Richard J. Evans: What the War Was Really About:
This leads on to a wider question about the role of leadership during the war. [Paul] Kennedy recognizes, of course, that “the men at the top made a difference.” Hitler’s claim to be the “Greatest Field Commander of All Time” (Grösster Feldherr aller Zeiten, abbreviated ironically by some of his subordinates as Gröfaz) was accepted by many after his initial triumph over conventional military strategy in the defeat of France in 1940, but it was a claim increasingly questioned by his generals as time went on. Hitler, for example, divided the German forces on the Eastern Front in the late autumn of 1941, taking troops away from the assault on Moscow and diverting the impetus of the invasion to the Caucasus. But this was not, as Kennedy implies, an act of folly: Hitler considered it a priority to occupy the grain-growing regions of the Ukraine and take over the Crimea to stop the Soviets from using it as a base for air raids on the Romanian oilfields, on which Germany depended heavily. There was something to be said for this view.
Kennedy says that in going along with Hitler’s decision “the Wehrmacht leadership…had, ironically, forgotten Clausewitz’s stress upon the importance of focusing upon the enemy’s Schwerpunkte (centers of gravity, or key points)”; but in fact they had not. The general commanding Army Group Center, Fedor von Bock, was bitterly opposed to the decision, remarking to the Chief of the Army General Staff, Franz Halder, that “the turn away toward the south is a sideshow.” “I don’t want to capture Moscow,” he protested in response to constant war directives from Hitler warning that the capture of Moscow was not a top priority: “I want to destroy the enemy army, and the mass of this army is standing in front of me!” The weakening of his forces by diverting many of them away to the south meant that “a question-mark is placed over the execution of the main operation, namely the destruction of the Russian armed forces before the winter.”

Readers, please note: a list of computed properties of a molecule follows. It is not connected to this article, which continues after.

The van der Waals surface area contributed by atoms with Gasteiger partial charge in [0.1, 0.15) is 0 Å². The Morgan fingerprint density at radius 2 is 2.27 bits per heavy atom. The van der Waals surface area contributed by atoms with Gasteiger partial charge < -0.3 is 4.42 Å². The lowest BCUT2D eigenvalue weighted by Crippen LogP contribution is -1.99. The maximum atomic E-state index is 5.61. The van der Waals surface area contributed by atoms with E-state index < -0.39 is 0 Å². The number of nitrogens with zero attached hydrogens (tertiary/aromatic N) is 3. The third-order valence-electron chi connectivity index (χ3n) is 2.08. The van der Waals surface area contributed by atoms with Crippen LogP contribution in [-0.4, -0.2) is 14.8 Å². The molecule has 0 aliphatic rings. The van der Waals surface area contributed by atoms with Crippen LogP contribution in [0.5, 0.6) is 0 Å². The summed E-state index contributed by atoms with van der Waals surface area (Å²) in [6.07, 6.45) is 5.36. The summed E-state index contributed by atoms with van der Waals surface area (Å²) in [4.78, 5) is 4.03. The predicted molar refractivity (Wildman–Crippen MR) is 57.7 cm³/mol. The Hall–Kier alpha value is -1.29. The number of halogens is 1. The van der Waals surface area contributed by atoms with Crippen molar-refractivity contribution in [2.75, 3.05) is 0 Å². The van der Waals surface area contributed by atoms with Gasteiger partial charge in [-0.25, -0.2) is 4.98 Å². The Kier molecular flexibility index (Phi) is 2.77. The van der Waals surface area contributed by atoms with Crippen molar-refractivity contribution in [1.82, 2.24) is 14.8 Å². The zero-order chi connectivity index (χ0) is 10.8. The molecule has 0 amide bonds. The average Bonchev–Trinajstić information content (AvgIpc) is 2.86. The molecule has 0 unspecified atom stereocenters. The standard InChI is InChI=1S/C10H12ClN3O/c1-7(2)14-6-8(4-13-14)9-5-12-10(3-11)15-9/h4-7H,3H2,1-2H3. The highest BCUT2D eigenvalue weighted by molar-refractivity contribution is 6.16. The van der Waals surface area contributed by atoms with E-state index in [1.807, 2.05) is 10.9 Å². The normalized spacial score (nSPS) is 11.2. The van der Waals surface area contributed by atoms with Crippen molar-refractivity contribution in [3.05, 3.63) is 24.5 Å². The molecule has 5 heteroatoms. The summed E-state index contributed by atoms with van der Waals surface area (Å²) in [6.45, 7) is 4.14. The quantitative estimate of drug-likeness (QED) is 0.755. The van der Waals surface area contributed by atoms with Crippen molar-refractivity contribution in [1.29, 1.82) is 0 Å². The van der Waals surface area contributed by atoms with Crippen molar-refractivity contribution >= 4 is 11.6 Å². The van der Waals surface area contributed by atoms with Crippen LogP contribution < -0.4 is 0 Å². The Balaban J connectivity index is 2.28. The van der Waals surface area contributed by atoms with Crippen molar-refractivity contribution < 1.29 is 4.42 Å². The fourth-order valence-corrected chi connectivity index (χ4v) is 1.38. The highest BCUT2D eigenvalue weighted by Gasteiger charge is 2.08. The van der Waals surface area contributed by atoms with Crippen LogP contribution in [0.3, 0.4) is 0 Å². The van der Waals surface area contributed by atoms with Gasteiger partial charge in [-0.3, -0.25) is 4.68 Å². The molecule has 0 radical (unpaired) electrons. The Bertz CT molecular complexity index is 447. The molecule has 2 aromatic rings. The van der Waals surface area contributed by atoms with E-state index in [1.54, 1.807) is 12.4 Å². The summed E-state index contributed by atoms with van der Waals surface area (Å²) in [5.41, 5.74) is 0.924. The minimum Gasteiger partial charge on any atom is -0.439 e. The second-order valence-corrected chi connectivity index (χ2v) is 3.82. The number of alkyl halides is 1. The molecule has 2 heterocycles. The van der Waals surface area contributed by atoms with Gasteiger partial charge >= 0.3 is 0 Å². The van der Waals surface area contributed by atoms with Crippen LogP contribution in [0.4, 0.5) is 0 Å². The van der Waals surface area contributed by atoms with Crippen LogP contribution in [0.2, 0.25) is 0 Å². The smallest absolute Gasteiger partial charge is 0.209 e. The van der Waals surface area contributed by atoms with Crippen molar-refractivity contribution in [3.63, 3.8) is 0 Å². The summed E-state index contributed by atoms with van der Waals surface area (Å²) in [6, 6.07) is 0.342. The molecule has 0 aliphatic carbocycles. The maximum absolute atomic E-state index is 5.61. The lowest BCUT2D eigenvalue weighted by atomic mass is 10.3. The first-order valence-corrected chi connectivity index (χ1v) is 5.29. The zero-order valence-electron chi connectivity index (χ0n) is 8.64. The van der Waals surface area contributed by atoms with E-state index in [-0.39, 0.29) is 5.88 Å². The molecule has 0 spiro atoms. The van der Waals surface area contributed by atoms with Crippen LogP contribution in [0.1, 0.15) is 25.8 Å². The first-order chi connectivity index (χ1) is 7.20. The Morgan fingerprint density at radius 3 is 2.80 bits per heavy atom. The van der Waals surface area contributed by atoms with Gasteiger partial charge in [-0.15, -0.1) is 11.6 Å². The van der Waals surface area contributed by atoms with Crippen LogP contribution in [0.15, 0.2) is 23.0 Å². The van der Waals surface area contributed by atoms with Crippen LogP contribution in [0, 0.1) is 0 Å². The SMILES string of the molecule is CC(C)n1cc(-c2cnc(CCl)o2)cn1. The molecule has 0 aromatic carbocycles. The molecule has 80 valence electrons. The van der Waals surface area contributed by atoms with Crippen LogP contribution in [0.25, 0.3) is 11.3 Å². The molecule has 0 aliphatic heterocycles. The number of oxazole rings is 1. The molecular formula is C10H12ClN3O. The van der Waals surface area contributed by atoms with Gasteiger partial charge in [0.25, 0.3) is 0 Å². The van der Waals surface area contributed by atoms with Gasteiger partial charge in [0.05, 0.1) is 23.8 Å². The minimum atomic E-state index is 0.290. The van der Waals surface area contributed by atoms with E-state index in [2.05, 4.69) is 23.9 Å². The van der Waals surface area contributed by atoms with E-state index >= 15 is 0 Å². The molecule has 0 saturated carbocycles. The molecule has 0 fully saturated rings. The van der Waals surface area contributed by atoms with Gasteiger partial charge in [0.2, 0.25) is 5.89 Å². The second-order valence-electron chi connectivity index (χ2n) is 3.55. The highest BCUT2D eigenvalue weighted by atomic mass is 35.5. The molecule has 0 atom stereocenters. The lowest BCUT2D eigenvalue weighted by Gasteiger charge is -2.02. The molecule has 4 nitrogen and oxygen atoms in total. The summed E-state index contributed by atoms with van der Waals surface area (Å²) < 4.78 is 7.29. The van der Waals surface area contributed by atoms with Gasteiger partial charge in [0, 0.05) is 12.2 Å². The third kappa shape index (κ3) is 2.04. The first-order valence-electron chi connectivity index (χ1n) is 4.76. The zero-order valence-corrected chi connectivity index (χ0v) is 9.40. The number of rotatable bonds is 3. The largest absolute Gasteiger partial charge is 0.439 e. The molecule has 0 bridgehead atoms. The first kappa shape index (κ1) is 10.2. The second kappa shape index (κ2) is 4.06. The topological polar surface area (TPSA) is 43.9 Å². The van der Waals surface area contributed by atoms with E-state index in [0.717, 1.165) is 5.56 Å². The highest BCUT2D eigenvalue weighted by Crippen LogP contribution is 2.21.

Neither the calculations of Bock nor those of Hitler were particularly rational. Both seemed to expect that the Soviet Union would crumble easily into anarchy and chaos, Bock because Prussian military doctrine had taught him that an enemy could be defeated by a single knockout blow, Hitler because he considered the Soviet Union a ramshackle state held together only by the terror of a Jewish-Bolshevik clique. In fact, following a series of stunning victories in the south, Hitler transferred large quantities of men and matériel back to Bock, who launched a further assault in October, taking some 673,000 prisoners and advancing further toward Moscow.
But the Soviet military leadership had rethought its tactics, Stalin had managed to inspire the will to resist, and the Soviet spy Richard Sorge in Tokyo had convinced him that the Japanese were not going to attack Russia, enabling him to transfer 400,000 experienced troops to the Moscow front. The Soviet Union did not collapse; its resources were so deep that a single knockout blow was simply not possible; and Bock’s army was halted before the gates of Moscow and pushed back into a defensive position where many of the men froze to death because they had only been issued with summer uniforms, in the expectation that they would win before winter set in.
These events called into question the rationality of the entire Axis war effort. For in the end, success and failure in any war have to be measured by the aims with which the belligerents enter it, and these aims have to be realistic to stand any chance of success. Japan’s initial aims, though ambitious, were relatively limited—the establishment of a “Greater Asian Co-Prosperity Sphere,” in other words a Japanese economic empire that would harness the resources of a large area of East Asia and the Pacific at a time when oil and other supplies had been cut off by the US embargo imposed in July 1941.